Rebasing is one of the harder things to grasp when you’re first learning about Git. For in-depth coverage of the topic, check out the Rebasing page in the Git Community Book. In a nutshell, doing
git rebase master takes any commits to
master and inserts them into your current branch, so you can then make sure your new code still works, and it’s a lot less hazardous than doing a merge. Rebasing your branch before putting into
master is really important because it allows you to deal with any merge issues before the code goes to your main branch. To rebase, just run
git rebase master.
After rebasing the branch, it’s safe to merge it into master. Since I’ve already dealt with any merge issues with the previous step, it’s as simple as checking out the master branch and running
git merge <branch-name>
I use Capistrano to deploy my code, so I’m constantly typing
git push followed by
cap deploy to deploy changes to my server. To make it easier, I just put both commands into one git alias:
deploy = !git push && cap deploy
Now I just need to run
git deploy and it automatically pushes all of my changes to the remote Git repository and then deploys the site using Capistrano. Here’s some more information about Git aliases.
Though I primarily use Git through the command line, I really like using GitX to visualize branches. To host my repositories on my server, I use Gitosis, though if I had a few more projects, I’d dole out the money for a paid account at GitHub.
Have a great Git workflow? Think mine’s terrible? Let me know in the comments!
The other day, I came across Brightkite’s REST API. After taking a look at it, I decided it was the perfect opportunity to try out ActiveResource, the dead simple way to consume RESTful resources. In 20 lines, I was able to put together a simple script to find your most recent check-in on Brightkite and then post to that place.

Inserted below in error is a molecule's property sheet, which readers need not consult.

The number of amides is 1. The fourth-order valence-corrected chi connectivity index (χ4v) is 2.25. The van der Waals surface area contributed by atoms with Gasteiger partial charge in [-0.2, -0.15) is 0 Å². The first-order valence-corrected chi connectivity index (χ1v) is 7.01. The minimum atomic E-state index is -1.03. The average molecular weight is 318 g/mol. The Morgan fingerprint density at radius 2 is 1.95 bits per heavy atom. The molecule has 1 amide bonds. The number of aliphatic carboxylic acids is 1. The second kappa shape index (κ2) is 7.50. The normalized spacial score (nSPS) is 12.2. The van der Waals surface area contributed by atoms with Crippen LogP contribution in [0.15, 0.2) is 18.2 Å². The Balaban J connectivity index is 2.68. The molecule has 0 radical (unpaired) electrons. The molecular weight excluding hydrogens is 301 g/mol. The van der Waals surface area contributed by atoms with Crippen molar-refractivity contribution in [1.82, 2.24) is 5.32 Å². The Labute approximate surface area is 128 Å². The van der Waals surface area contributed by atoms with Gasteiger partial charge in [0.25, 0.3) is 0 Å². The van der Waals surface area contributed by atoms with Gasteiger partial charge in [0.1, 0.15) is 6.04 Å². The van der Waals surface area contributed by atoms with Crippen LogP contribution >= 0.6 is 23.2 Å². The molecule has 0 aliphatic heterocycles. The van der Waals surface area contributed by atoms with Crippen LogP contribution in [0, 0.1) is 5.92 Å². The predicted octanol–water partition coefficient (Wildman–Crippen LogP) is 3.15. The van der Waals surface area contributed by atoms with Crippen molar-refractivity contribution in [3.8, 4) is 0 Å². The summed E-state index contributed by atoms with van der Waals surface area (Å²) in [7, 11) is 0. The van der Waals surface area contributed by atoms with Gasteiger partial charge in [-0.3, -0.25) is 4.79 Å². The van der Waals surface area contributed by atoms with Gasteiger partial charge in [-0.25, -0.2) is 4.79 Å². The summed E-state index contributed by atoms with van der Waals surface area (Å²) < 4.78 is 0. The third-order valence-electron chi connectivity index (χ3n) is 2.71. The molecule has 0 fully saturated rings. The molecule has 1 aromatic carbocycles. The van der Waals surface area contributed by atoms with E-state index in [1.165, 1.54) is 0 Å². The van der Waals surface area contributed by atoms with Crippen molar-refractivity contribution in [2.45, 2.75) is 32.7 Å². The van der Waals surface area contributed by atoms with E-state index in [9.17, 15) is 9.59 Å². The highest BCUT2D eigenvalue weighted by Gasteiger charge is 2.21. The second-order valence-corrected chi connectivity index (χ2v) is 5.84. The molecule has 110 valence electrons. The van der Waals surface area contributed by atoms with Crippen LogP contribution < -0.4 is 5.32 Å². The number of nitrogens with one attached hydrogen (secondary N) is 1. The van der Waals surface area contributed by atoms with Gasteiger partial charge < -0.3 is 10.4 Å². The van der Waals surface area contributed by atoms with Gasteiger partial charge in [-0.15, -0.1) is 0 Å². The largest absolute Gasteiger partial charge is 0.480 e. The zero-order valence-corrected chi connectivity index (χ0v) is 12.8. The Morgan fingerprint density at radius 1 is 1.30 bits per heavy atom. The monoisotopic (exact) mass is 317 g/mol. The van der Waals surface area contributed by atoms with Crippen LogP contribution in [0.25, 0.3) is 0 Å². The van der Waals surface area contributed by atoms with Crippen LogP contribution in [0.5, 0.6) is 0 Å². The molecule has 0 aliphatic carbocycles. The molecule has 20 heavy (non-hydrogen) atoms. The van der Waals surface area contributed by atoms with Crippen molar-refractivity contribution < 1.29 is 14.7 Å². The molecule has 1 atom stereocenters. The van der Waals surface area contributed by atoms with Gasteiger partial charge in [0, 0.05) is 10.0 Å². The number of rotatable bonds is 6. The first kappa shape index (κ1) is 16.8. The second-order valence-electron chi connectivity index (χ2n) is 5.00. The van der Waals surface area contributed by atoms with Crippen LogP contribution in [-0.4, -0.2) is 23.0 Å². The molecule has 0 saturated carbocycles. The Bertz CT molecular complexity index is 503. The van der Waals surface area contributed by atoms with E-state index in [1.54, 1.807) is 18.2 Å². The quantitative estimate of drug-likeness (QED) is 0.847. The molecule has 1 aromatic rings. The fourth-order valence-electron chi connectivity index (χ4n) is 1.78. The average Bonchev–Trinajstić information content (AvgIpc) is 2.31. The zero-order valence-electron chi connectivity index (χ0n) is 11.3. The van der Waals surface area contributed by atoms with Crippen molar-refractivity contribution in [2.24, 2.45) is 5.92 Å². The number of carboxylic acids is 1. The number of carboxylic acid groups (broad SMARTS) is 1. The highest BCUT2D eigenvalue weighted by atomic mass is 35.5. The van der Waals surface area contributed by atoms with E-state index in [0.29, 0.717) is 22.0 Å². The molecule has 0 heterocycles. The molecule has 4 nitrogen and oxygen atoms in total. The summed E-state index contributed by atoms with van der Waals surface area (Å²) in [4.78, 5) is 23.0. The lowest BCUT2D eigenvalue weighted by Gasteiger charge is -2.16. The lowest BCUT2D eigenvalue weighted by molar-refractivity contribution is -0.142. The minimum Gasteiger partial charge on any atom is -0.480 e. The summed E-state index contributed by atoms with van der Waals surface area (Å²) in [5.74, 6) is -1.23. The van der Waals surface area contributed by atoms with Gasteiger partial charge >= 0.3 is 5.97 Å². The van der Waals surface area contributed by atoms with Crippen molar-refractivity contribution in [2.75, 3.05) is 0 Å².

A Quick Intro To Active Resource
First off, here’s an idea of just how easy it is to connect to a REST API using ActiveResource. Take, for instance, the “places” resource in Brightkite; these URLs all have the base
http://brightkite.com/places. To interface with places, all it takes is this:
class Place < ActiveResource::Base self.site = 'http://brightkite.com' end
That’s it. To get all the places, just do
Place.find(:all). To create a new place, all it takes is
Place.new. Amazing, to say the least. There’s a lot more that’s possible, so I recommend you check out the ActiveResource page on the Rails wiki.
Below are the 20 lines necessary to post a note to Brightkite through the API. Just change
PASSWORD to your username and password and change the note text at the bottom, and you’re ready to go. While this is a pretty simple example, it shows just how powerful a well constructed REST API can be.
After hearing all about Brightkite from Brandice and Colin, I decided to take the plunge and try out the service a few weeks ago. In the time since, I’ve become addicted to the service, and I’m constantly amazed at how well thought out the site is. One thing that really bugged me, though, is that Brightkite doesn’t work with Verizon text messages. After being initially disheartened, I found getting around the issue to be pretty easy: instead of text messages, I used PIX messages.
If you take a look at Brightkite’s SMS Guide when logged into the service, you’ll notice a email under “Post a photo to a place.” This is the email you’ll be sending your updates to. To use any of the mobile commands (PDF) with Verizon, just send a PIX message to the email address without a photo attached. Put your command in the “text” field, send the message, and you should be good to go.
A word of caution: if you don’t have unlimited picture messaging, this method may end up being very costly. I’m not sure if Verizon still charges their PIX rate for messages without pictures, but if they do, make sure you’re not going over your allotted number of messages.